basic facts about chickenpox

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  • 7/29/2019 BASIC FACTS About Chickenpox




  • 7/29/2019 BASIC FACTS About Chickenpox


    What is Chickenpox?

    Chickenpox is a viral infection causedby the Herpes varicella zoster virus.

    It's spread in droplets inhaled into therespiratory tract.

    Complications are rare but serious,and can occur in previously healthy


  • 7/29/2019 BASIC FACTS About Chickenpox


    Whos affected?

    Chickenpox tends to affect childrenunder ten. Most children have had theinfection by this age. In older children

    and adults, chickenpox can be moresevere.

    Children who are immunosuppressed

    (for example, on steroids) areparticularly vulnerable to complications,as are newborn babies who may catchthe infection from their mother in late


  • 7/29/2019 BASIC FACTS About Chickenpox



    A rash that usually begins on the body and face and lateroften spreads to the scalp and limbs.

    It may also spread to the mucous membranes especially inthe mouth and on the genitals.

    The rash is often itchy.

    It begins as small red spots which develop into blisters in a

    couple of hours. After one or two days, the blisters turn into scabs.

    New blisters may appear after three to six days.

    The number of blisters differs greatly from one person toanother.

    The infected person may have fever. These symptoms are mild in young children.

    Chickenpox lasts 7 to 10 days in children and longer inadults.

    Adults can feel very ill and take longer to recover. They arealso more likely than children to suffer complications.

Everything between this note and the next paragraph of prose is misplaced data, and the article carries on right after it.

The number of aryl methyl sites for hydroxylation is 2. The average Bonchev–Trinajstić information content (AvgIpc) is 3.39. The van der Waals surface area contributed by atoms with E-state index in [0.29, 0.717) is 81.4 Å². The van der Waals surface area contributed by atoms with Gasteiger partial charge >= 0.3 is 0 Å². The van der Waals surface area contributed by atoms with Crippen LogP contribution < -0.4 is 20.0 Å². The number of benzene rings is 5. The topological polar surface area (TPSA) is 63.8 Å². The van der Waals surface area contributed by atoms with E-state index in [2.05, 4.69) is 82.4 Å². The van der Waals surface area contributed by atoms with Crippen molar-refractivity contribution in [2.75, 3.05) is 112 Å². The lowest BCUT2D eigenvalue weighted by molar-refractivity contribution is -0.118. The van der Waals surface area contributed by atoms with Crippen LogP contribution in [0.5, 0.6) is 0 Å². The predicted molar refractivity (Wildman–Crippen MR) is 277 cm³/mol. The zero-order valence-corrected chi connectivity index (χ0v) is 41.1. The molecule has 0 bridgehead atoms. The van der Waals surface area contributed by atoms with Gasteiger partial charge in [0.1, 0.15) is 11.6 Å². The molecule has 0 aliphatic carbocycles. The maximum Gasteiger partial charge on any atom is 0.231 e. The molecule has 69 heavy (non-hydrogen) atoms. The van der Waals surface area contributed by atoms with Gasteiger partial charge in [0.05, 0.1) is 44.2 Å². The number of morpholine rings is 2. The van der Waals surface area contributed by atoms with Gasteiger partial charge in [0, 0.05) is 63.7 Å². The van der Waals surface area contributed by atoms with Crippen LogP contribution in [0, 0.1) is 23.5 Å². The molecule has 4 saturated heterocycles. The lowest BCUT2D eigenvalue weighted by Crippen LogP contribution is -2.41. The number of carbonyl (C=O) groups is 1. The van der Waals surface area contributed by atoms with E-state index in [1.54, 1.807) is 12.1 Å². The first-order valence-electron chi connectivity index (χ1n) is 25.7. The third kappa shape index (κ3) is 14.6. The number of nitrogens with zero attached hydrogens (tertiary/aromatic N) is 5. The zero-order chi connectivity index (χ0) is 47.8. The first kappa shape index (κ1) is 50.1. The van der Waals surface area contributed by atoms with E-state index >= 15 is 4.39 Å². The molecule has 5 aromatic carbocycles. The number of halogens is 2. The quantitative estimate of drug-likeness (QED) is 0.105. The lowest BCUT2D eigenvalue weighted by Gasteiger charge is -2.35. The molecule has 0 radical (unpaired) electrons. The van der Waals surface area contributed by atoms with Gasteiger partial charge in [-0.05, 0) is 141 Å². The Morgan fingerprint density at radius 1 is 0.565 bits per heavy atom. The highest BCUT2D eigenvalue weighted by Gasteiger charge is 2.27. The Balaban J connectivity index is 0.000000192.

• 7/29/2019 BASIC FACTS About Chickenpox


    Who is at risk for

    complications? Pregnant women who have not had


    People with a weak immune system,such as those with acute or chronicleukemia or HIV.

    Patients taking medicine to suppress

    their immune system, such as long-term oral corticosteroids.
  • 7/29/2019 BASIC FACTS About Chickenpox



    The treatment mostly consists of easingthe symptoms.

    Remember that an infected person will

    be contagious until new blisters havestopped appearing and until all theblisters have scabs. They should stay athome while they are infectious.

    Avoid scratching the blisters because ofthe risk of infection.

    Cut the nails short or make the patientwear gloves.

    Pay attention to personal hygiene.

  • 7/29/2019 BASIC FACTS About Chickenpox



    Calamine lotion will help relieve theitching.

    Keep the patient in cold surroundings, asheat and sweat may make the itchingworse.

    In attacks of chickenpox where the itchingis so serious that the child's sleep is totallydisturbed, antihistamine medicines with a

    heavily sedative effect can be used.Antihistamines are medicines for allergicreactions, motion sickness or insomnia .

    In serious cases of chickenpox in peoplewith a weak immune system, aciclovir (eg

    Zovirax tablets/suspension), which worksspecifically against chickenpox, can be
  • 7/29/2019 BASIC FACTS About Chickenpox


    Complications that may arise

    Bacteria may infect the blisters.

    Occasionally scars may remain at thesite of the blisters.



    In very rare cases, chickenpox canresult in complications such asmeningitis, encephalitis, inflammationof the heart (myocarditis) or Reye's

  • 7/29/2019 BASIC FACTS About Chickenpox


    Future prognosis

    Once a person has had chickenpox,they will have immunity to the diseasefor the rest of their life. However, the

    virus may return later in life asshingles.

    A person who has active shingles can

    infect others with chickenpox, butcannot give shingles to someone else.
  • 7/29/2019 BASIC FACTS About Chickenpox